The retail space over looking Wright Square once sold home goods and gifts - picture frames and hand-painted martini glasses. As the new headquarters for the Creative Coast alliance (TCCa), now many hope the space will become the hub for Savannah's creative, small business community and a key component in the area's ongoing economic development as we climb slowly out of the Great Recession.
The organization hasn't been immune to the effects of the economic downturn, and the group that once seemed nearly ubiquitous at cocktail parties and networking events downtown has been whittled from a staff of four down to one - the new Executive Director Jake Hodesh.
After rumors of TCCa's immanent demise began to spread late last year, a group of community and business leaders was convened, known as the transition team, to assess the viability of the organization and offer recommendations for the future direction of its mission and vision.
"How long is it going to take to re-launch and become completely involved in the community again, doing what we do, instead of trying to re-establish what we do?" Hodesh asks, during one of several conversations over the last month and a half. "That's a challenge."
It appears there's finally an answer, and over the next few weeks, the TCCa will re-emerge from several months of hibernation and begin to re-introduce itself to a community that it played a crucial role in shaping since its formation in the early 2000s.
The methodology of economic development in the area was something much different prior to the arrival of the Creative Coast. It was a game of cat and mouse with manufacturers involving relocation incentives, tax credits and mentions of a shorter winter and longer golf season.
While those still remain the tools of the trade, the early days of the organization were spent showing how some of the city's most appealing assets were being overlooked, and how those could be leveraged to attract smaller, creative businesses.
Suddenly, the gospel of Richard Florida was being preached in conference rooms and coffee shops; quality of life, local colleges, walkability and the prevalence of art galleries went from facts of life to marketing tools in pitches hawking the charms of the Hostess City.
Those were heady times in Savannah. The economy was booming, real estate prices were climbing, Broughton Street was being repopulated, and the downtown was experiencing a major renaissance. There was money to invest in a project that would have seemed laughable 10 years earlier.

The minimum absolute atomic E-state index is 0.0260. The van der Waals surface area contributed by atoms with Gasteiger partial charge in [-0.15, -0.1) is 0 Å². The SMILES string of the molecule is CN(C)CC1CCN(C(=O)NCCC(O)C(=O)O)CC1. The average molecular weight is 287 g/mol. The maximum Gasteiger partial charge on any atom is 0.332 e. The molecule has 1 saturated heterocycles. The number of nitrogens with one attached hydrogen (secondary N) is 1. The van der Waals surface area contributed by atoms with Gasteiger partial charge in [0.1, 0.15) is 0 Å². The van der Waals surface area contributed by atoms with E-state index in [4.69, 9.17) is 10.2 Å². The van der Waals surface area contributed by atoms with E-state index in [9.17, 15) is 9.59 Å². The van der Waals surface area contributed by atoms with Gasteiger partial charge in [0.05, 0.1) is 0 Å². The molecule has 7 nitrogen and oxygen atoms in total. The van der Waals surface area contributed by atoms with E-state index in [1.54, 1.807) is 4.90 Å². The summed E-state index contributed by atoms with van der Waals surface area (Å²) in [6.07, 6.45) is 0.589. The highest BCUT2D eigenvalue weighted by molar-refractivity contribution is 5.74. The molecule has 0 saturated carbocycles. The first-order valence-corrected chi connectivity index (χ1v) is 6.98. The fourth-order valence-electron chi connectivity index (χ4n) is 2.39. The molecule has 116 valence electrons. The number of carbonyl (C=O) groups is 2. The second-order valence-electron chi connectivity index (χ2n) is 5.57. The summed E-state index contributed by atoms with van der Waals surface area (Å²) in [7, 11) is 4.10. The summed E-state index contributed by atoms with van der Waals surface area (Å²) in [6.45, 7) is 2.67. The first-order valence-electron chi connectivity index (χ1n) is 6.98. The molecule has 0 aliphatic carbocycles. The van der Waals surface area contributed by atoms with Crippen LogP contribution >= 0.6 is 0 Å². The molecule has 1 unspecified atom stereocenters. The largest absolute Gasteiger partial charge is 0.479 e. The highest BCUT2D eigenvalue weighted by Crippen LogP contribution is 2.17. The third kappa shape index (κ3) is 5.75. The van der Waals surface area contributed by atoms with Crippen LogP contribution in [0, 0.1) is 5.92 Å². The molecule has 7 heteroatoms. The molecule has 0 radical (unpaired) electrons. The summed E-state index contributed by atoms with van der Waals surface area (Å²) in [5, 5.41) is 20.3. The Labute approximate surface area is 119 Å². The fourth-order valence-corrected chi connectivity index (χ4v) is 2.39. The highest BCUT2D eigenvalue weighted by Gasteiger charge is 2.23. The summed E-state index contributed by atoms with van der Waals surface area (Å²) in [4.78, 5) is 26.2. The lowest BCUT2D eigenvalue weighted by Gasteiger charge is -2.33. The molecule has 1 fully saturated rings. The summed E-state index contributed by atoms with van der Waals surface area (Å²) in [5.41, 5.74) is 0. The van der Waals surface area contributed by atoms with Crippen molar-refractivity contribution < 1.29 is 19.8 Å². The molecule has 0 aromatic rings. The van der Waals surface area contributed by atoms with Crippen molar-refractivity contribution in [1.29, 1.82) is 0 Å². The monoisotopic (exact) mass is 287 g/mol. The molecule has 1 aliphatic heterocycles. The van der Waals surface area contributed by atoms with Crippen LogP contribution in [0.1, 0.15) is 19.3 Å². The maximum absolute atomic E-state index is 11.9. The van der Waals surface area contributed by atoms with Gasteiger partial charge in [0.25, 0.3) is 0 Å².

Incorporated as 501(c)6, the TCCa - originally known as the Creative Coast initiative - was brought under the umbrella of the Savannah Economic Development Authority (SEDA). The organization was unparalleled in its efforts to develop the burgeoning creative class, however, its success was being measured in more traditional terms.
"In an entity like SEDA where your core mission is economic development and where your metrics are capital investment and jobs created, a part of what Creative Coast is doing couldn't fall under those metrics," explains Cathy Hill, Coastal Region VP for Georgia Power and the President of the TCCa's new board.
As the economy declined and the bubble burst, the demands for results were never fully achieved even though new small businesses continued to relocate to Savannah.
"I'm the fruit of the old Creative Coast," explains Radford Harrell, a member of the new TCCa board, who relocated to Savannah with his wife and their respective businesses, Talent Soup and Stir Productions. "We didn't move to Savannah thinking that we would build businesses here."
Even in the down economy, according to the Creative Coast's annual report for FY 08-09, the organization "assisted in the creation or fulfillment of 164 jobs" and "directly assisted 217 local businesses and professionals in matters related to starting, growing and/or sustaining operations in Savannah."
The strength of the organization has always been relationships, however, not strict job creation, but that became its Achilles heel - funders, SEDA and the business community all saw the organization as something different.
"One of the issues with the Creative Coast was that it became so many different things to so many different people that it was hard to keep the expectations in check," explains Hodesh.